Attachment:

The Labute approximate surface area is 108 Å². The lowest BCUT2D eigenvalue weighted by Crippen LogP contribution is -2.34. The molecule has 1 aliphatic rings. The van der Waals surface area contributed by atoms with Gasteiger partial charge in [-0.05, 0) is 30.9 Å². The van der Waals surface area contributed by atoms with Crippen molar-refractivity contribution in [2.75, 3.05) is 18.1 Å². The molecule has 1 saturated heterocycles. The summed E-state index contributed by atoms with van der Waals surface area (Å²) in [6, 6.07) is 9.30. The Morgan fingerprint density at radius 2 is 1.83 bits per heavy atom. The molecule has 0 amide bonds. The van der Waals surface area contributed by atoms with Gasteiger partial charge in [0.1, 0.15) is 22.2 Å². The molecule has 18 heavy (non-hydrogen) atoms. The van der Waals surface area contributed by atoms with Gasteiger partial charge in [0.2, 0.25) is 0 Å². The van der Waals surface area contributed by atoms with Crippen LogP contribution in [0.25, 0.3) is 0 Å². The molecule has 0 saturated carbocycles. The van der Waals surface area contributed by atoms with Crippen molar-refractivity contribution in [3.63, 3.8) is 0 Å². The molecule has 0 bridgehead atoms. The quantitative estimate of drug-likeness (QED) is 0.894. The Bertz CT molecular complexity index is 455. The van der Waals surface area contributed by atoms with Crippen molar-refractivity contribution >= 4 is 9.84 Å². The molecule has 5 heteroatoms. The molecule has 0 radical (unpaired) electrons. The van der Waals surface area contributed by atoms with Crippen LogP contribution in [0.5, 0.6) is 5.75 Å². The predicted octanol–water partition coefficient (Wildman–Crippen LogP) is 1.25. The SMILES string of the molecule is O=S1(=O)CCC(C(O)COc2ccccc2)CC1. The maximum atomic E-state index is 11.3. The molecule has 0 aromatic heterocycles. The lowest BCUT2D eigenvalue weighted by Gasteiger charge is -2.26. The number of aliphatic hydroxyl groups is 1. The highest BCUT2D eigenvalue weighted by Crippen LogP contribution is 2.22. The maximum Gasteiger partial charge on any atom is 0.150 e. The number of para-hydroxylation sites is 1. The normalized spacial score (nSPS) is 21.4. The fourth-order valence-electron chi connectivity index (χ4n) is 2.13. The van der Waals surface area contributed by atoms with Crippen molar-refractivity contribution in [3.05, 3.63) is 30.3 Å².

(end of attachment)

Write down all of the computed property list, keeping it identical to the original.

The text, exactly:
The Labute approximate surface area is 108 Å². The lowest BCUT2D eigenvalue weighted by Crippen LogP contribution is -2.34. The molecule has 1 aliphatic rings. The van der Waals surface area contributed by atoms with Gasteiger partial charge in [-0.05, 0) is 30.9 Å². The van der Waals surface area contributed by atoms with Crippen molar-refractivity contribution in [2.75, 3.05) is 18.1 Å². The molecule has 1 saturated heterocycles. The summed E-state index contributed by atoms with van der Waals surface area (Å²) in [6, 6.07) is 9.30. The Morgan fingerprint density at radius 2 is 1.83 bits per heavy atom. The molecule has 0 amide bonds. The van der Waals surface area contributed by atoms with Gasteiger partial charge in [0.1, 0.15) is 22.2 Å². The molecule has 18 heavy (non-hydrogen) atoms. The van der Waals surface area contributed by atoms with Gasteiger partial charge in [0.2, 0.25) is 0 Å². The van der Waals surface area contributed by atoms with Crippen LogP contribution in [0.25, 0.3) is 0 Å². The molecule has 0 saturated carbocycles. The van der Waals surface area contributed by atoms with Crippen molar-refractivity contribution in [3.63, 3.8) is 0 Å². The molecule has 0 bridgehead atoms. The quantitative estimate of drug-likeness (QED) is 0.894. The Bertz CT molecular complexity index is 455. The van der Waals surface area contributed by atoms with Crippen molar-refractivity contribution >= 4 is 9.84 Å². The molecule has 5 heteroatoms. The molecule has 0 radical (unpaired) electrons. The van der Waals surface area contributed by atoms with Crippen LogP contribution in [0.5, 0.6) is 5.75 Å². The predicted octanol–water partition coefficient (Wildman–Crippen LogP) is 1.25. The SMILES string of the molecule is O=S1(=O)CCC(C(O)COc2ccccc2)CC1. The maximum atomic E-state index is 11.3. The molecule has 0 aromatic heterocycles. The lowest BCUT2D eigenvalue weighted by Gasteiger charge is -2.26. The number of aliphatic hydroxyl groups is 1. The highest BCUT2D eigenvalue weighted by Crippen LogP contribution is 2.22. The maximum Gasteiger partial charge on any atom is 0.150 e. The number of para-hydroxylation sites is 1. The normalized spacial score (nSPS) is 21.4. The fourth-order valence-electron chi connectivity index (χ4n) is 2.13. The van der Waals surface area contributed by atoms with Crippen molar-refractivity contribution in [3.05, 3.63) is 30.3 Å².